Harvesting Energy from the Environment: an Under-Appreciated Opportunity

Comments Off on Harvesting Energy from the Environment: an Under-Appreciated Opportunity
Harvesting Energy from the Environment: an Under-Appreciated Opportunity

When people talk about an energy crisis or an energy shortage, they tend to forget that the world we live in is awash in energy that is constantly flowing and changing its form.  Although overall in the universe, the amount of entropy or disorder is increasing all the time, the universe also creates an astonishing amount of order as well.  Life, for example, is a channel through which energy flows to create highly ordered forms that turn out to be more efficient at processing energy than inert, non-living forms.  This was once thought to be a contradiction of the laws of thermodynamics, which predicts increasing disorder.  But it is now seen as part of the natural tendency of the forces of the universe to operate as efficiently as possible.

There is no shortage of energy, then, but capturing it and putting it to work the way life forms do is quite a trick.  Over the brief period since the invention of energy-harnessing technology — say since the Industrial Revolution — most of our efforts to do that have been fraught with waste and inefficiency.  Most of the heat from a steam engine is lost in the air and does no useful work at all.  Most of the gasoline burned by an automobile goes into heat, as well as to moving the heavy steel structure of the automobile, not the passengers.  Incandescent light bulbs use up most of their electricity producing heat.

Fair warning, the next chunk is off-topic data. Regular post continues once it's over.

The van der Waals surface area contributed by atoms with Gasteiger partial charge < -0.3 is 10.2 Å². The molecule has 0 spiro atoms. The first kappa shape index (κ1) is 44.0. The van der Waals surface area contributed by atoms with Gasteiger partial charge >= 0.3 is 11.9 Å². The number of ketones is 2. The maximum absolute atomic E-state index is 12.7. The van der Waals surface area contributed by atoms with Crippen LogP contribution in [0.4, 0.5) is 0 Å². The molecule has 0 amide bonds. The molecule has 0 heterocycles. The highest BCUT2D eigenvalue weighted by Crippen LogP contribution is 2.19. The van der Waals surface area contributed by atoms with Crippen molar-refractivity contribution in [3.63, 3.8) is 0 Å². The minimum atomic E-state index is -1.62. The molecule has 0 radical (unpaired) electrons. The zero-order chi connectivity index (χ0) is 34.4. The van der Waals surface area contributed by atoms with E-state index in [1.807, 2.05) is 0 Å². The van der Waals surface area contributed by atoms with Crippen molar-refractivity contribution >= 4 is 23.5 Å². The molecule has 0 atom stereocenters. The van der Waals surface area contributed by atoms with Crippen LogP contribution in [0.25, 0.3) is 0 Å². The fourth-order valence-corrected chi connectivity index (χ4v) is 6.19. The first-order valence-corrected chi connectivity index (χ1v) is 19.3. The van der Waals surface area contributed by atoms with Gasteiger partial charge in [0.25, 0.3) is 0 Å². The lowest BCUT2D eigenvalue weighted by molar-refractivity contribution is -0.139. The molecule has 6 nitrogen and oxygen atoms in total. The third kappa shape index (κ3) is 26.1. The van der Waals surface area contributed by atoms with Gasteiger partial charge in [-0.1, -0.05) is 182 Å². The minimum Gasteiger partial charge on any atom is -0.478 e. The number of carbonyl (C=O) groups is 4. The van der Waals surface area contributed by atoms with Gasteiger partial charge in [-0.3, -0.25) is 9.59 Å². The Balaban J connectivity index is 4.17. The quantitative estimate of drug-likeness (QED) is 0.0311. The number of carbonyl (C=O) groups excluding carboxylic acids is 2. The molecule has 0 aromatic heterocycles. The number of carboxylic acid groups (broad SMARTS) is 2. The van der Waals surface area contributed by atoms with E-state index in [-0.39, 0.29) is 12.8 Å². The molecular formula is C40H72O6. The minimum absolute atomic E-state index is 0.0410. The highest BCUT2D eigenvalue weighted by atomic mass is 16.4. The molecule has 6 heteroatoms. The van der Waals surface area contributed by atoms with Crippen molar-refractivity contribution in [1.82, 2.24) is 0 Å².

But recent efforts to capture the free energy around us — and even inside of us — have begun to change this state of affairs and offer new hopes of living more and more efficient lives.  For example, why not use body heat to power cell phones?  Why not use the motion of clothing to power laptop computers?  Why not use the natural contractions of your muscles to power a cardiac pacemaker?

All these and more are under development in a novel movement in science and technology known as "energy harvesting."  Among the groups and institutions involved in energy harvesting research are private enterprises that seek to commercialize energy harvesting technologies.

To take one example, a company called Voltree Power in Canton, Massachusetts, has developed a device that converts the metabolic energy of plants into useable electricity.1  The device called a bioenergy harvesting module is stabbed into the tree like a nail.  It then converts the sugars produced by the tree for its own growth into enough current to run Voltree's patented line of wireless sensor and telemetry devices.  This enables the company to quickly and cheaply establish a mesh network in hard-to-reach locations in infinitely customizable ways...

To continue reading, become a paid subscriber for full access.
Already a Trends Magazine subscriber? Login for full access now.

Subscribe for as low as $195/year

  • Get 12 months of Trends that will impact your business and your life
  • Gain access to the entire Trends Research Library
  • Optional Trends monthly CDs in addition to your On-Line access
  • Receive our exclusive "Trends Investor Forecast 2015" as a free online gift
  • If you do not like what you see, you can cancel anytime and receive a 100% full refund